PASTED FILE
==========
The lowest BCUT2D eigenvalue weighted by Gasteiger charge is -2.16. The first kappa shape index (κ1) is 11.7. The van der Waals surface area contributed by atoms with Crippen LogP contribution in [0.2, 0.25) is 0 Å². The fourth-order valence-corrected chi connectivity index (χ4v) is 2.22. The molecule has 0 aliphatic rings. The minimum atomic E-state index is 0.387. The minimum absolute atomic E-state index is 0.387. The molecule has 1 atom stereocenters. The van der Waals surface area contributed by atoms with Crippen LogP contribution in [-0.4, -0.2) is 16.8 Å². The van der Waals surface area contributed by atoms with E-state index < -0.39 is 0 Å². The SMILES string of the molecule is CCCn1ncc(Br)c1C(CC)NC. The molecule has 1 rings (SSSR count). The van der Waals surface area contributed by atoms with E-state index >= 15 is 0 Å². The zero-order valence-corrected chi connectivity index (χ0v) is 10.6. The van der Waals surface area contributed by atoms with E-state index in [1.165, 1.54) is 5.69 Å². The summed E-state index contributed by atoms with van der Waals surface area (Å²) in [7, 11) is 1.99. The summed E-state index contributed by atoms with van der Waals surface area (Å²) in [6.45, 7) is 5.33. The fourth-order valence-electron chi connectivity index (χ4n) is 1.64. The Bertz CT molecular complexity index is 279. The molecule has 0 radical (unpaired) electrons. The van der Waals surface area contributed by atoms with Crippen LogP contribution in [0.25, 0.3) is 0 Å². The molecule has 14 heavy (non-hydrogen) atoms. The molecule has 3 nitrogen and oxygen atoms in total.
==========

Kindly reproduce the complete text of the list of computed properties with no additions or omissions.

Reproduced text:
The lowest BCUT2D eigenvalue weighted by Gasteiger charge is -2.16. The first kappa shape index (κ1) is 11.7. The van der Waals surface area contributed by atoms with Crippen LogP contribution in [0.2, 0.25) is 0 Å². The fourth-order valence-corrected chi connectivity index (χ4v) is 2.22. The molecule has 0 aliphatic rings. The minimum atomic E-state index is 0.387. The minimum absolute atomic E-state index is 0.387. The molecule has 1 atom stereocenters. The van der Waals surface area contributed by atoms with Crippen LogP contribution in [-0.4, -0.2) is 16.8 Å². The van der Waals surface area contributed by atoms with E-state index < -0.39 is 0 Å². The SMILES string of the molecule is CCCn1ncc(Br)c1C(CC)NC. The molecule has 1 rings (SSSR count). The van der Waals surface area contributed by atoms with E-state index >= 15 is 0 Å². The zero-order valence-corrected chi connectivity index (χ0v) is 10.6. The van der Waals surface area contributed by atoms with E-state index in [1.165, 1.54) is 5.69 Å². The summed E-state index contributed by atoms with van der Waals surface area (Å²) in [7, 11) is 1.99. The summed E-state index contributed by atoms with van der Waals surface area (Å²) in [6.45, 7) is 5.33. The fourth-order valence-electron chi connectivity index (χ4n) is 1.64. The Bertz CT molecular complexity index is 279. The molecule has 0 radical (unpaired) electrons. The van der Waals surface area contributed by atoms with Crippen LogP contribution in [0.25, 0.3) is 0 Å². The molecule has 14 heavy (non-hydrogen) atoms. The molecule has 3 nitrogen and oxygen atoms in total.